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  1. ITV Report

Assembly Member's report from Kiev barricades

Mick Antoniw meets protesters on the barricades in the centre of Kiev Photo: EUCoR/Matthieu Hornung

As I stood in the Maidan (Independence Square), in the centre of Kiev, with representatives of Latvia, Lithuania and other former Soviet countries, I unfurled a Welsh flag for a photograph. Immediately people want to know where the flag is from and I explained a bit about Welsh history and the establishment of the Welsh Assembly. Like Ukraine, I tell them, Wales has two languages and a large historic neighbour. Unlike Ukraine we have a developing democracy and decentralisation of power.

It was a great honour to be asked to represent Wales on the EU Committee of the regions. This is the body that was set up following the Maastricht treaty to give a voice to sub state legislatures, regional devolved bodies and local government. I did not imagine for one moment that it would lead to me standing on the barricades of what has now become a revolutionary movement in Ukraine to overthrow a corrupt and increasingly dictatorial soviet style government.

Unfurling the Welsh flag in Kiev Credit: EUCoR/Matthieu Hornung

All around the world people are witnessing the brutal governmental attempts to suppress a movement that started off in support of closer integration with the European Union but is now much more; a movement for democratic change. In a meeting with representatives of the Civic Society of Maidan, which is part of the political voice which is unconnected to any political party, i am told that it is no longer about the EU but is now a fight for democracy and survival.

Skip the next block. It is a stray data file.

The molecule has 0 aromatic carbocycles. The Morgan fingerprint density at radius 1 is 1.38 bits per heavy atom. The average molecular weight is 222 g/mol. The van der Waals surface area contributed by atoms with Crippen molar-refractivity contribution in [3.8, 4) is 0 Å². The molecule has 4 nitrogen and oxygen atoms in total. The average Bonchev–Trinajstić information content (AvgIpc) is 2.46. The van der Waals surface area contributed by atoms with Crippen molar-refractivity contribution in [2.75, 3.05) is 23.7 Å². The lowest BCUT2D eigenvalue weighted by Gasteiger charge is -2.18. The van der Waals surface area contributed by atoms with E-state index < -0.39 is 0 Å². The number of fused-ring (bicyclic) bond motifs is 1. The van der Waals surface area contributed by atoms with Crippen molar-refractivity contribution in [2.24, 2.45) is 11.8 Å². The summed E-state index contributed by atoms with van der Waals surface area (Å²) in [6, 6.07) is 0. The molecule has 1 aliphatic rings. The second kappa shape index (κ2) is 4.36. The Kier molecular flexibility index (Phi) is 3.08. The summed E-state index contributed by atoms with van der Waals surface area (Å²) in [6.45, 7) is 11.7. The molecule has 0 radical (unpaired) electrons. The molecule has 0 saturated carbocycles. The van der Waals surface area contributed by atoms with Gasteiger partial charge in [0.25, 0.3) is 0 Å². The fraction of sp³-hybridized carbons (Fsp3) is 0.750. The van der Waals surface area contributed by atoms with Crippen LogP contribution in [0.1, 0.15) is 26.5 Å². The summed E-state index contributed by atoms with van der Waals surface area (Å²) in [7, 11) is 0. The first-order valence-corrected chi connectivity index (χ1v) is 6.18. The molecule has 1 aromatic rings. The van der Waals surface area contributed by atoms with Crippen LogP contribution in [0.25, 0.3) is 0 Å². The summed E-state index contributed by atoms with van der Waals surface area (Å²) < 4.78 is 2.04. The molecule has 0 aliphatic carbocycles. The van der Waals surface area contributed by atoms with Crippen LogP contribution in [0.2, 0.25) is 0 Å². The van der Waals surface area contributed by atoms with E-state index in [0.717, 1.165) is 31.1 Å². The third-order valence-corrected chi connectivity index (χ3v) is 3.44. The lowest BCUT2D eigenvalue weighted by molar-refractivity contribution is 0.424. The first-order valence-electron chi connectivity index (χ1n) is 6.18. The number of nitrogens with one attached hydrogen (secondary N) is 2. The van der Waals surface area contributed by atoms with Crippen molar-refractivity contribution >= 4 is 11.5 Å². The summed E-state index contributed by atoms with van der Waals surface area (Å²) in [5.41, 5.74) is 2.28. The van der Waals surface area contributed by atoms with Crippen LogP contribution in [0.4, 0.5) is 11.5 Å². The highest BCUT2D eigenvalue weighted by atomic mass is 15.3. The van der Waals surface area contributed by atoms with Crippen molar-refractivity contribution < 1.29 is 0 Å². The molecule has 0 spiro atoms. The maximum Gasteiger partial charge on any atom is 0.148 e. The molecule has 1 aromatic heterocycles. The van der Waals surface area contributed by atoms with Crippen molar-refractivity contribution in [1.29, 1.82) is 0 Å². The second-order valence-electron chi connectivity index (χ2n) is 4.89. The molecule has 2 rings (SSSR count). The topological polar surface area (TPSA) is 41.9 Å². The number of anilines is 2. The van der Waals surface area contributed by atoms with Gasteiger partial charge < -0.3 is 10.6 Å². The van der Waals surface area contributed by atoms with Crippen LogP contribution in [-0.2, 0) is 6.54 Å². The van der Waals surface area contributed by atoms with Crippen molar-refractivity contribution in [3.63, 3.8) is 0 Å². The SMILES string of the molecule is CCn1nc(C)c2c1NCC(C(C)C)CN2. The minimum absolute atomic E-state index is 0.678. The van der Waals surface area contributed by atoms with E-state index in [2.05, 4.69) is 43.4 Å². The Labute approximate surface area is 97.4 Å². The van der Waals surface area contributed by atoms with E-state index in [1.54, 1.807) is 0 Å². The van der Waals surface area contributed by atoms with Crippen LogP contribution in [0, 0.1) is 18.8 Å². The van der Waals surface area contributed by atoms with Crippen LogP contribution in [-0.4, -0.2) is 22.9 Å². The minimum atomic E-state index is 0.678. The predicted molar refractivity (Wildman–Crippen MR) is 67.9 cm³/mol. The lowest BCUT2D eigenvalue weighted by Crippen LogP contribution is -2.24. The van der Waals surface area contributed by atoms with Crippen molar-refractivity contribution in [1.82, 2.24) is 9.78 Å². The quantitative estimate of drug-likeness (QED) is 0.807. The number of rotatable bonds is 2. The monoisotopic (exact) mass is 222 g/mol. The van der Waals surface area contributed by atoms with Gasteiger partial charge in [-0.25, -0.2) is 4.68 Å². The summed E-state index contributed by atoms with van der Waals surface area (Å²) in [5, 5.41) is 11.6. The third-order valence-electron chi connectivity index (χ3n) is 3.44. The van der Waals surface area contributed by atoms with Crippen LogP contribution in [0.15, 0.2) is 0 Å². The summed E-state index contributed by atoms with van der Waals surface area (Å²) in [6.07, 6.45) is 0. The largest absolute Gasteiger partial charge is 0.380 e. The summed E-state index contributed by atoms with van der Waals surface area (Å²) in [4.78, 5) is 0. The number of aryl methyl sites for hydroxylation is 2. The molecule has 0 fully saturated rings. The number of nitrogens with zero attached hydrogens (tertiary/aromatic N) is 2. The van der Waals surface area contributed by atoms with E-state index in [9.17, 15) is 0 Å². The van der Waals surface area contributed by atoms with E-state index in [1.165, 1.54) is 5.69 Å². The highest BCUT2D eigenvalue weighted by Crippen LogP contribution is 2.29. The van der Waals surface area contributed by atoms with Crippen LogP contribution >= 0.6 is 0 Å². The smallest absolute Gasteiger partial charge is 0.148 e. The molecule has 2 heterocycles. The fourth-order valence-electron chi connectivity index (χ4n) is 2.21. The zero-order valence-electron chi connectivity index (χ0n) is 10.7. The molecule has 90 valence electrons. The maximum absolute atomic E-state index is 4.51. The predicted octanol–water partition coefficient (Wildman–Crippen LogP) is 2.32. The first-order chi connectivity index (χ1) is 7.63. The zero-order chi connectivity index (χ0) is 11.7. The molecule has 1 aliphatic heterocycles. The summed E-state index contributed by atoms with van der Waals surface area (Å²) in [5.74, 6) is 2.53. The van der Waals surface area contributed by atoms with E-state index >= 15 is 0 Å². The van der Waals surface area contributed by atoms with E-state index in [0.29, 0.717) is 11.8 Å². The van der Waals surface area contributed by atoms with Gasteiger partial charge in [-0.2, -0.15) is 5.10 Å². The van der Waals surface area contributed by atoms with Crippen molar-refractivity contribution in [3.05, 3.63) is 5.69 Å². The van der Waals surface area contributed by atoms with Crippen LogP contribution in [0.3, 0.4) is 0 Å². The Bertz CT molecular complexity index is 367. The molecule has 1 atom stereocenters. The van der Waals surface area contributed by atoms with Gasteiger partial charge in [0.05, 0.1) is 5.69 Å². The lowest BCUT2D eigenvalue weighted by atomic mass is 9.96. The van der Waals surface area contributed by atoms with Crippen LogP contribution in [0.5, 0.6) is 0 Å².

Many expect that if they lose the battle, they will be arrested by the state apparatus. They have to win. What started as a peaceful student demonstration is now a revolution. Violent attacks by the Berkut special forces, have led to the formation of paramilitary units organised by former Afghan war veterans and men with military experience. In street battles so far five have been killed, some by snipers, and another two bodies have been found in a forest nearby.

A woman tells Mick Antoniw about her fears Credit: EUCoR/Matthieu Hornung

The EU is important to them because it offers a democratic framework which doesn't exist in what they describe as Ukraine's "gangster capitalism" . They ask for international support. If the Maidan is beaten, Ukraine, they say, will spiral into civil war on the EU's doorstep and will destabilise the whole of Europe. "Ukraine is the largest country in Europe", I am told by a group of women passing by. They heard us talking in English. "Please tell the world" they say, "about what is happening in Ukraine today, right next to you. Please help us. This is as important for you as it is for us"

Mick Antoniw, whose father was born in Ukraine, is in Kiev as part of an EU delegation Credit: EUCoR/Matthieu Hornung